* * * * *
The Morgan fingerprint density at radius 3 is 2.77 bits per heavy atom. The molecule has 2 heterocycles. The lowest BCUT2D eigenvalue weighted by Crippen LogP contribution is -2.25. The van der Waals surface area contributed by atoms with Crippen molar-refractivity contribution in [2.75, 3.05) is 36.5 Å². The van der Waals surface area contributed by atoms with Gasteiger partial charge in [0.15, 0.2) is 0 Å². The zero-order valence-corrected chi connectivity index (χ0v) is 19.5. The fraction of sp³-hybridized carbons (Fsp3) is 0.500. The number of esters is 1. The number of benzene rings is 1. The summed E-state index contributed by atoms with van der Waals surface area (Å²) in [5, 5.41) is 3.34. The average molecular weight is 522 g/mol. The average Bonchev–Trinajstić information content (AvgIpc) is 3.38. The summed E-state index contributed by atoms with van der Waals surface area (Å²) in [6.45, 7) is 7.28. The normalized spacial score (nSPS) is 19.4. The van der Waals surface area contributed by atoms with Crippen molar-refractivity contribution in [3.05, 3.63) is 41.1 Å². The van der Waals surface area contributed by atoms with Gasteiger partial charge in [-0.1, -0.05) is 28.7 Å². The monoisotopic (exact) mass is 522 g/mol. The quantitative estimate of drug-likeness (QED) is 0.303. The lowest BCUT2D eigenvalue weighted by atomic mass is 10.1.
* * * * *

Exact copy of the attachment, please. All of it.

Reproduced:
The Morgan fingerprint density at radius 3 is 2.77 bits per heavy atom. The molecule has 2 heterocycles. The lowest BCUT2D eigenvalue weighted by Crippen LogP contribution is -2.25. The van der Waals surface area contributed by atoms with Crippen molar-refractivity contribution in [2.75, 3.05) is 36.5 Å². The van der Waals surface area contributed by atoms with Gasteiger partial charge in [0.15, 0.2) is 0 Å². The zero-order valence-corrected chi connectivity index (χ0v) is 19.5. The fraction of sp³-hybridized carbons (Fsp3) is 0.500. The number of esters is 1. The number of benzene rings is 1. The summed E-state index contributed by atoms with van der Waals surface area (Å²) in [5, 5.41) is 3.34. The average molecular weight is 522 g/mol. The average Bonchev–Trinajstić information content (AvgIpc) is 3.38. The summed E-state index contributed by atoms with van der Waals surface area (Å²) in [6.45, 7) is 7.28. The normalized spacial score (nSPS) is 19.4. The van der Waals surface area contributed by atoms with Crippen molar-refractivity contribution in [3.05, 3.63) is 41.1 Å². The van der Waals surface area contributed by atoms with Gasteiger partial charge in [-0.1, -0.05) is 28.7 Å². The monoisotopic (exact) mass is 522 g/mol. The quantitative estimate of drug-likeness (QED) is 0.303. The lowest BCUT2D eigenvalue weighted by atomic mass is 10.1.